“I don’t know how it made him feel when I gave him the money. But I know how it made me feel. How can anyone experience the warm feeling you get inside when you give something to somebody and not want to do it again?”

The Portland Trail Blazers’ fast start can be attributed to several improvements, including the addition of power forward Buck Williams and the pleasantly surprising play of 6-foot-11 Cliff Robinson, the club’s second-round draft pick from Connecticut.

But the biggest change for Portland, 12-4 going into tonight’s game against Orlando, apparently has been Clyde Drexler’s attitude.

Talk was that Drexler, the prolific shooting guard, did not play hard for former Coach Mike Schuler, who was fired last spring. Drexler did not practice much during Schuler’s tenure because of a variety of minor injuries.

Rick Adelman was promoted from interim to permanent head coach partly because of his ability to relate to Drexler.

“Clyde has been just super with me,” Adelman said. “From Day 1, he has worked very hard in practice. He has done everything we’ve asked him to. He’s gone out of his way to help the young guys. I can’t deal with previous situations. I can only deal with my own, and I think he’s been fantastic.”

Drexler is playing like a happy man. During a recent seven-game winning streak, snapped Saturday in Denver, Drexler averaged nearly 24 points and shot 55% from the field.

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Conversely, the Phoenix Suns’ 6-7 start can be attributed to point guard Kevin Johnson’s injuries. But even with Johnson back, the Suns are not playing like the team that advanced to the Western Conference finals last season.

The real problem is at power forward. The Suns let Tyrone Corbin go in the expansion draft, and they may regret it. Neither of the replacements Coach Cotton Fitzsimmons has used has been effective.

Armon Gilliam started in the first eight games, but he lost the spot because of continued sluggish play. Rookie Kenny Battle started one game and responded with two points and one rebound. Tim Perry has started the last five games, but has been productive only against the expansion Orlando Magic, scoring 17 points.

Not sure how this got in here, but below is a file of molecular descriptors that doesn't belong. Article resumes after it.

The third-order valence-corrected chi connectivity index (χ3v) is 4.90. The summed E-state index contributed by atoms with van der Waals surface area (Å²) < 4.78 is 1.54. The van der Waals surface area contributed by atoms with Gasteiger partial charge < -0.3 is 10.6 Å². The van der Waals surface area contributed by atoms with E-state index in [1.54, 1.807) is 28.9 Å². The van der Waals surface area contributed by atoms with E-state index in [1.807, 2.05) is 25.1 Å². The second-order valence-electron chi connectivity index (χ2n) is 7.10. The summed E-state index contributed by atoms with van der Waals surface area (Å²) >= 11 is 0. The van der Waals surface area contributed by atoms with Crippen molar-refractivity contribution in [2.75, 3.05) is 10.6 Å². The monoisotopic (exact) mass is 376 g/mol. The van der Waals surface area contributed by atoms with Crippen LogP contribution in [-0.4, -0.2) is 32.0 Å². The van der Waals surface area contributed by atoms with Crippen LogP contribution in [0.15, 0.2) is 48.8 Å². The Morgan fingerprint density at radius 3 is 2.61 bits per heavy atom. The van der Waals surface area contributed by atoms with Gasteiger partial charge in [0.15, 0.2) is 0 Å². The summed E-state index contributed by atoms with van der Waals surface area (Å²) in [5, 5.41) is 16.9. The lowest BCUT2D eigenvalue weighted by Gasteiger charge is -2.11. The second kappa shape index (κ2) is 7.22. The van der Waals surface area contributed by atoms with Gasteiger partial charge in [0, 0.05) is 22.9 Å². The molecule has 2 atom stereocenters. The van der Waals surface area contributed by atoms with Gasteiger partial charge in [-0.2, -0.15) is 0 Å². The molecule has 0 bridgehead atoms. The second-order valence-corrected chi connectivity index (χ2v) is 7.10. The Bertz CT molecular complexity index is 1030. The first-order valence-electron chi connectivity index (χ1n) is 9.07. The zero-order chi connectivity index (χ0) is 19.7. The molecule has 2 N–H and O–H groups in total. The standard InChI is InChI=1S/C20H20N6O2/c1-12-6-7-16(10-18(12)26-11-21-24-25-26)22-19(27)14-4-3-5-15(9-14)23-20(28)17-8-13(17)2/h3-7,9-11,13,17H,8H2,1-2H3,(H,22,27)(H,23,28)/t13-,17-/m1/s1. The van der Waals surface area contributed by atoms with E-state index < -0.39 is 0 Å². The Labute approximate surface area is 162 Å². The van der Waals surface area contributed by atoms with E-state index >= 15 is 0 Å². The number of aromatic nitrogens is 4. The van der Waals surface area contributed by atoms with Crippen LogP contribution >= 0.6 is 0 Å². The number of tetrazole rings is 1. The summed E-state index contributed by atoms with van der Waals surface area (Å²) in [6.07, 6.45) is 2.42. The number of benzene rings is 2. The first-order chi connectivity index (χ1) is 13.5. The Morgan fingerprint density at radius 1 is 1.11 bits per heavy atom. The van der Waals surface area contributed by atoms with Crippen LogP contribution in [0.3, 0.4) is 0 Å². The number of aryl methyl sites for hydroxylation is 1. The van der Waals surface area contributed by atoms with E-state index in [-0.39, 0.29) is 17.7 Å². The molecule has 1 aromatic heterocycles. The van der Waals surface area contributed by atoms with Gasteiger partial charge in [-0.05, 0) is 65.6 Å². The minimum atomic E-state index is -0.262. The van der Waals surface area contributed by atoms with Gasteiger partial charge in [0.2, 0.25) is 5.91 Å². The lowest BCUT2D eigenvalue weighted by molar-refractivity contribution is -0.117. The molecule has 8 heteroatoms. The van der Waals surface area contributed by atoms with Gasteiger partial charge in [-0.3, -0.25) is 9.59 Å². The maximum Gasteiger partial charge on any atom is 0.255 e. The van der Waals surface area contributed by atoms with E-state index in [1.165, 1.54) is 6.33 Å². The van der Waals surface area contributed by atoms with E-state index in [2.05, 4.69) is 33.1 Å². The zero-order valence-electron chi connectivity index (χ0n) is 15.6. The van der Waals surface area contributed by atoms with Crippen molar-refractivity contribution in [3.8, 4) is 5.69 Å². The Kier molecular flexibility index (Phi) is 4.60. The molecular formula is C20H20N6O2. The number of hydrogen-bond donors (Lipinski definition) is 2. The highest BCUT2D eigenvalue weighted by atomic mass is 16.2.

Despite being below .500, Phoenix still received this endorsement from Detroit Piston Coach Chuck Daly: “I still think they are a team that can win the conference (title). Cotton has done a good job turning them from strictly an offensive team into an all-around team. You don’t always have to play your best basketball (in December).”

Salary cap update: The prosperity of the NBA has led to a 35% increase in the money teams can use for player payrolls. Some teams have had problems not in exceeding the cap limitations, but in staying above the $7.9 million minimum.

The Denver Nuggets, for example, were below the minimum before reworking Lafayette Lever’s contract. That is not unusual, since teams in smaller markets do not have the same high revenues from attendance as teams in New York, Los Angeles or Chicago.

“I used to believe (the cap) helped you with fiscal responsibility,” Denver executive Pete Babcock said. “I still think it does, but on the survival side, it makes things more difficult. The disparity is in a (bigger) market, where you bring in $400,000 a night, compared with a (smaller) market, $200,000. But you have to have the same payroll.”

The raves keep coming in for David Robinson, the San Antonio Spur center who is the leading contender for rookie of the year.

Jerry West, the Lakers’ general manager, has said that Robinson could become one of the game’s all-time great centers.

And K. C. Jones, now an assistant coach with the Seattle SuperSonics, recently compared Robinson to Bill Russell.